- Audible Audiobook
- Listening Length: 3 hours and 51 minutes
- Program Type: Audiobook
- Version: Unabridged
- Publisher: Audible Studios
- Audible.com Release Date: November 23, 2010
- Whispersync for Voice: Ready
- Language: English
- ASIN: B004DI4S44
- Amazon Best Sellers Rank:
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Heart of Darkness: A Signature Performance by Kenneth Branagh Audiobook – Unabridged
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|Audible, Unabridged, November 23, 2010||
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The majority of the story is told by a seaman as he sits aboard a yawl moored in the river Thames. The foundation of the novella is an European employer has hired Marlow to find rogue ivory trader Mr Kurtz who has absconded into the jungle with the company's money and ivory. Marlow begins the story naive and idealistic yet as he ventures deeper and deeper down the unnamed river into the continent he begins to suspect that corruption and madness has overcome Kurtz. Kurtz himself is not seen until later in he story but the foreshadowing of his introduction builds the suspense and climaxes with Marlow's decision to indeed bring Kurtz out of the jungle.
Although a much deeper plot synopsis could be given and spoilers included, I believe the reader will enjoy discovering the poety like prose of Conrad's novella themselves. Readers for generations have enjoyed, contemplated and been fascinated with the imagery and story of "Heart of Darkness".
Forget the whole "50 pages a night before bed" deal, I had to push myself to get through 2-3 pages a night (and then I slept like a baby). However, in return I was rewarded with one of the most epic, dark, and rewarding stories I've ever encountered, and two of my all-time favorite literary passages:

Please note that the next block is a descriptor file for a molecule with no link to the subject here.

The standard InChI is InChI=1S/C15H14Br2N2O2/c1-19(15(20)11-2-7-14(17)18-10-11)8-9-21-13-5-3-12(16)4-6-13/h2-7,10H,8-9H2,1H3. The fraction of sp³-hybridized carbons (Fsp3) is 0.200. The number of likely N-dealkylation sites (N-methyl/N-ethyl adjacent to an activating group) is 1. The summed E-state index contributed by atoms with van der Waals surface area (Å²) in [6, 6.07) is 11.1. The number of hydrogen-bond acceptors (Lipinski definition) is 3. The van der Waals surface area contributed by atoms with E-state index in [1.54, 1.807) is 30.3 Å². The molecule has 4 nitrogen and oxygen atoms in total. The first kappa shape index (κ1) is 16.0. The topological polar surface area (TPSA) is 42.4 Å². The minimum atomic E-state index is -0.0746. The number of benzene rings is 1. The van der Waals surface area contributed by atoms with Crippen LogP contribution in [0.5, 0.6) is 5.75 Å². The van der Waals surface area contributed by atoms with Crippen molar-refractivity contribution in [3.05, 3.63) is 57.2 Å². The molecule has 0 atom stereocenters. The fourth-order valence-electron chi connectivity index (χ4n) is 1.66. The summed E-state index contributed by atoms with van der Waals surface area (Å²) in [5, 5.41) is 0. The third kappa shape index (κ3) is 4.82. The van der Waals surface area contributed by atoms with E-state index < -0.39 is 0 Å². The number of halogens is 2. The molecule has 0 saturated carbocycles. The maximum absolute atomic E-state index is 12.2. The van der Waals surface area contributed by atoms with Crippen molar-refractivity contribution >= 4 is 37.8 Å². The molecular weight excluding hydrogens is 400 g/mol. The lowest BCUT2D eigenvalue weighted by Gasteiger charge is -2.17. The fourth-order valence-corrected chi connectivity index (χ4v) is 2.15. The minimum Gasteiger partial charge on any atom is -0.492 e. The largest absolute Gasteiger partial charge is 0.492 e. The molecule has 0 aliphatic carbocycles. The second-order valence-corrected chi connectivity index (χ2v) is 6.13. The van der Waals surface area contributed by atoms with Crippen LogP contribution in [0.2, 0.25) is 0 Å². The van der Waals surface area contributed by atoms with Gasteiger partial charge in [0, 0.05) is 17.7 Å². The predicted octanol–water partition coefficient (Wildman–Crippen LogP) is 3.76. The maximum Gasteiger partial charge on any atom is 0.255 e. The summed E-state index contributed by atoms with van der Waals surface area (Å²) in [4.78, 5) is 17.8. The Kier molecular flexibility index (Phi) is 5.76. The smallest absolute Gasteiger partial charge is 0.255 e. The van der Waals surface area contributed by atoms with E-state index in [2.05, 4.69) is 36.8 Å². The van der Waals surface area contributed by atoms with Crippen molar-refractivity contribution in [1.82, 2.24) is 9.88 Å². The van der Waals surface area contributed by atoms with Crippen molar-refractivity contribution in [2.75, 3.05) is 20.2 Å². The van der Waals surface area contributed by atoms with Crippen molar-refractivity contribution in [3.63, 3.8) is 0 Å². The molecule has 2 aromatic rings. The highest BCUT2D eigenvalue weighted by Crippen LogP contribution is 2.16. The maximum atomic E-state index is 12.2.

“I don't like work--no man does--but I like what is in the work--the chance to find yourself. Your own reality--for yourself not for others--what no other man can ever know. They can only see the mere show, and never can tell what it really means.”
“Going up that river was like travelling back to the earliest beginnings of the world, when vegetation rioted on the earth and the big trees were kings. An empty stream, a great silence, an impenetrable forest. The air was warm, thick, heavy, sluggish. There was no joy in the brilliance of sunshine. The long stretches of the waterway ran on, deserted, into the gloom of overschadowed distances. [...] And this stillness of life did not in the least resemble a peace. It was the stillness of an implacable force brooding over an inscrutable intention. It looked at you with a vengeful aspect.”
I come from a very liberal area, where sentiments like needing to love your work and the inherently peaceful goodness of nature are accepted without too much questioning, so I found these two passages to be both brutally and blessedly refreshing. The quote about no man liking to work is something that I try to remember every day and have found both realistic and fortifying for the grind.
PS. I'd be remiss if I went through a review of Heart of Darkness without mentioning Apocalypse Now, one of my favorite movies of all time, and nearly as exhausting as the book (if such a thing were possible). I'm not sure if I'd love the book as much as I do if I hadn't seen Apocalypse Now first. Make sure to watch it if you're thinking about reading HoD, you'll thank me later.
To start, there are many editons of this book being reviewed here. Some reviews mentioning the formatting, illustrations, etc may have absolutely nothing to do with the edition you are thinking of purchasing. I "bought" the free Kindle edition with a beige and dark green cover. It is a fine edition and true to the original text.
Otherwise, there's not much I can say about Heart of Darkness that hasn't already been said by 1000+ reviewers. I will say that the density of the language isn't entirely to torture you. This was a common style in 1899, when this novella was written. It does seem to me, though, that the prose is easier to hack your way through the farther you get into the story. Also, give Conrad a break on some of his language and depictions regarding the African natives. He was caged by the knowledge and beliefs of Victorian England in his world view. He's making a good point. Trust me.
It's not an easy read, but with insight and maturity on the part of the reader, Conrad still has something to say.